Legal News | 3.03.22
Ash Wednesday, Cash Thursday?
Pancake Day is behind us and one thing you may not want to give up for Lent is lifetime gifting. Here is a brief reminder of some of the inheritance tax exemptions available on lifetime gifts:
• Annual exemption. You can gift £3,000 in a tax year without inheritance tax implications. What’s more, any unused exemption can be carried forward (rolled-over) for one year meaning you may be able to gift up to £6,000 in a year; however, the current year’s exemption must be used before any brought forward from a previous year.
• Small gifts exemption. You can gift £250 to any number of people in a tax year free of inheritance tax; however, this is an all-or-nothing exemption and if total gifts to a person in a year exceed £250, the exemption is lost.
• Gifts in consideration of marriage or registration of civil partnership. If someone you know is getting married or entering into a civil partnership, you can gift them up to certain limits without inheritance tax implications. The limits are £5,000 for a parent of a party to the marriage or civil partnership, £2,500 for a remoter ancestor (grandparent, great-grandparent) or a party to the marriage or civil partnership and £1,000 for anyone else.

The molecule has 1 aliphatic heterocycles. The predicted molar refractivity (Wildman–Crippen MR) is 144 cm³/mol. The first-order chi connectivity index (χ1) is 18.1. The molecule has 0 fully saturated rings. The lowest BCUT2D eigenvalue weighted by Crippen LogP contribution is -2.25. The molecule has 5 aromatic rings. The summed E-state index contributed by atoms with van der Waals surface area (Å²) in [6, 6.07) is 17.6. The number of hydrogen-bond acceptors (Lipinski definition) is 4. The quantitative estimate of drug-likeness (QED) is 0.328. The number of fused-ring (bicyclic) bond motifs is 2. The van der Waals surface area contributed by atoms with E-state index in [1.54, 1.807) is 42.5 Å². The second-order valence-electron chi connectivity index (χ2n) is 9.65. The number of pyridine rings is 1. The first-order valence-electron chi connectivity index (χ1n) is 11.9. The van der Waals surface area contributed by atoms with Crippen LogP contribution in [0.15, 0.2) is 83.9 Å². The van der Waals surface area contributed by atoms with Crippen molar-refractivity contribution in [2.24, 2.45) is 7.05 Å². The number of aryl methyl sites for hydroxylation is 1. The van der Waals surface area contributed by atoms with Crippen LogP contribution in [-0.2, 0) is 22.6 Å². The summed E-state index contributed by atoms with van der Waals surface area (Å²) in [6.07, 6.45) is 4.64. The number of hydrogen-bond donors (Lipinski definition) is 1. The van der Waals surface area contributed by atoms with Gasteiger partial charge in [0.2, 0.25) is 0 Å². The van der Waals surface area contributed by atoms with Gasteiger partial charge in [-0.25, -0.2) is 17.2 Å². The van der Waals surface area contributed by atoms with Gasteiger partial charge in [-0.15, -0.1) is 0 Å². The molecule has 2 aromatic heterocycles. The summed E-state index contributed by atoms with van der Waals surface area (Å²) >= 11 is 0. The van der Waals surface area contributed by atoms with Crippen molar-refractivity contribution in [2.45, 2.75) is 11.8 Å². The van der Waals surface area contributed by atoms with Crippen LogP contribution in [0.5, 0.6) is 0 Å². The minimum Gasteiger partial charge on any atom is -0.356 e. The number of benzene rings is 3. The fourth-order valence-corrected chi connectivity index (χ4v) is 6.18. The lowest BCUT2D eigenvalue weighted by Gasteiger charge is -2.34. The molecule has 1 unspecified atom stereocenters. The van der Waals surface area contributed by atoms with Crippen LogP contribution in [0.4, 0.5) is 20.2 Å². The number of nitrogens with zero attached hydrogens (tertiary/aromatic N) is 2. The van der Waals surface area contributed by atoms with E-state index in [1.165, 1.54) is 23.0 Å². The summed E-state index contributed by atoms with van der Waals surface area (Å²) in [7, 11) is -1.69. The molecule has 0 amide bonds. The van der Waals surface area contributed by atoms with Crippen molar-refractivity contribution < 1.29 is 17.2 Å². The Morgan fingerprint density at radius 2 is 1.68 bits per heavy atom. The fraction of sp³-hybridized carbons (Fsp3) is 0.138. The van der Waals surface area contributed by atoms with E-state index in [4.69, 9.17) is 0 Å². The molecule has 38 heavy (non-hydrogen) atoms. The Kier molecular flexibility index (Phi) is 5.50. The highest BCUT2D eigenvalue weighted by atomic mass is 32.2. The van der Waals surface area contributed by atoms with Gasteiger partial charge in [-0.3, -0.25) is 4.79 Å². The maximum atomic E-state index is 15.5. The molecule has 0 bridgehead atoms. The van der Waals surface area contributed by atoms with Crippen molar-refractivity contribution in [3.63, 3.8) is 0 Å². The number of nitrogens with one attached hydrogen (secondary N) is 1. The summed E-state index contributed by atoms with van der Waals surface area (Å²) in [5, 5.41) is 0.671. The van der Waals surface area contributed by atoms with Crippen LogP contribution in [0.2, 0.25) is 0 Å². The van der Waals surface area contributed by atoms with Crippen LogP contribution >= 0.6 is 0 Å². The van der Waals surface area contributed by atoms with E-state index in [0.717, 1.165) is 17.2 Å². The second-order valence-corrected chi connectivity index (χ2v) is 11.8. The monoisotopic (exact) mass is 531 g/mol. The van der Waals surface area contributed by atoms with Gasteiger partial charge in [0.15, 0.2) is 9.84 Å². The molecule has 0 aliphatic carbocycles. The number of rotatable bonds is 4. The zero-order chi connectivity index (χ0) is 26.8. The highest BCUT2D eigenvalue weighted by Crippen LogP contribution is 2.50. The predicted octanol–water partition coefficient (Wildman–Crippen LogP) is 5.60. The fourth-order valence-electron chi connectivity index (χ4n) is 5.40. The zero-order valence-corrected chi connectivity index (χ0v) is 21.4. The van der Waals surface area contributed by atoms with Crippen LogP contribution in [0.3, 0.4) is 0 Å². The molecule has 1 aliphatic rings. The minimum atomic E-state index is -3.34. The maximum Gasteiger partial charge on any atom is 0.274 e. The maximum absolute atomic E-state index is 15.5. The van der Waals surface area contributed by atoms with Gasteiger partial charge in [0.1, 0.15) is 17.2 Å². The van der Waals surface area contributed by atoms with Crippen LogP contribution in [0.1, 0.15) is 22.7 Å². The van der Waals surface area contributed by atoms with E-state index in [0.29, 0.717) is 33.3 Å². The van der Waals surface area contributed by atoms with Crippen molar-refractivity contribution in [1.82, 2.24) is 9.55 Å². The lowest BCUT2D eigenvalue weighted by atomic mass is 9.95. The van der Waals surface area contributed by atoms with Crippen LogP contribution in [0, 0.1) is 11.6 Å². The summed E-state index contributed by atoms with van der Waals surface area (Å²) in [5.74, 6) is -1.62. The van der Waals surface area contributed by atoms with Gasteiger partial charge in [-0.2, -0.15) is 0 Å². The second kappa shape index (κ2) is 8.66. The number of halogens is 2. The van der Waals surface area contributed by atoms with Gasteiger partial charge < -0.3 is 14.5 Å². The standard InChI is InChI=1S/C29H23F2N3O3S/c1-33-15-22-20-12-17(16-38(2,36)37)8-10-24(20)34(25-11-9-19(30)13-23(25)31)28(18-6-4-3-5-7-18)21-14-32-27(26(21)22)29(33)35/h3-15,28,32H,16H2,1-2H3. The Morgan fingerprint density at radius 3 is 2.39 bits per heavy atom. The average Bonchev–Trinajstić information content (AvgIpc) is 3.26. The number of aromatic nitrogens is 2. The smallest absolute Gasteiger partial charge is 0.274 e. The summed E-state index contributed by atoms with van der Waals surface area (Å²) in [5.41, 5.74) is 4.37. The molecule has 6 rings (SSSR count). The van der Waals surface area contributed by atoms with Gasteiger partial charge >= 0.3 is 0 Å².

• Normal expenditure out of income. If you have excess income, you may be able to gift it free of inheritance tax if you satisfy certain conditions. The conditions are that the gift is part of your normal expenditure out of income and that, after making the gift, you have enough income remaining to maintain your normal standard of living. To claim this exemption, it is important that you keep detailed records of your income and expenditure.
If you would like more information on inheritance tax and lifetime gifting, please contact your usual Wansbroughs contact or e-mail the private client team at firstname.lastname@example.org.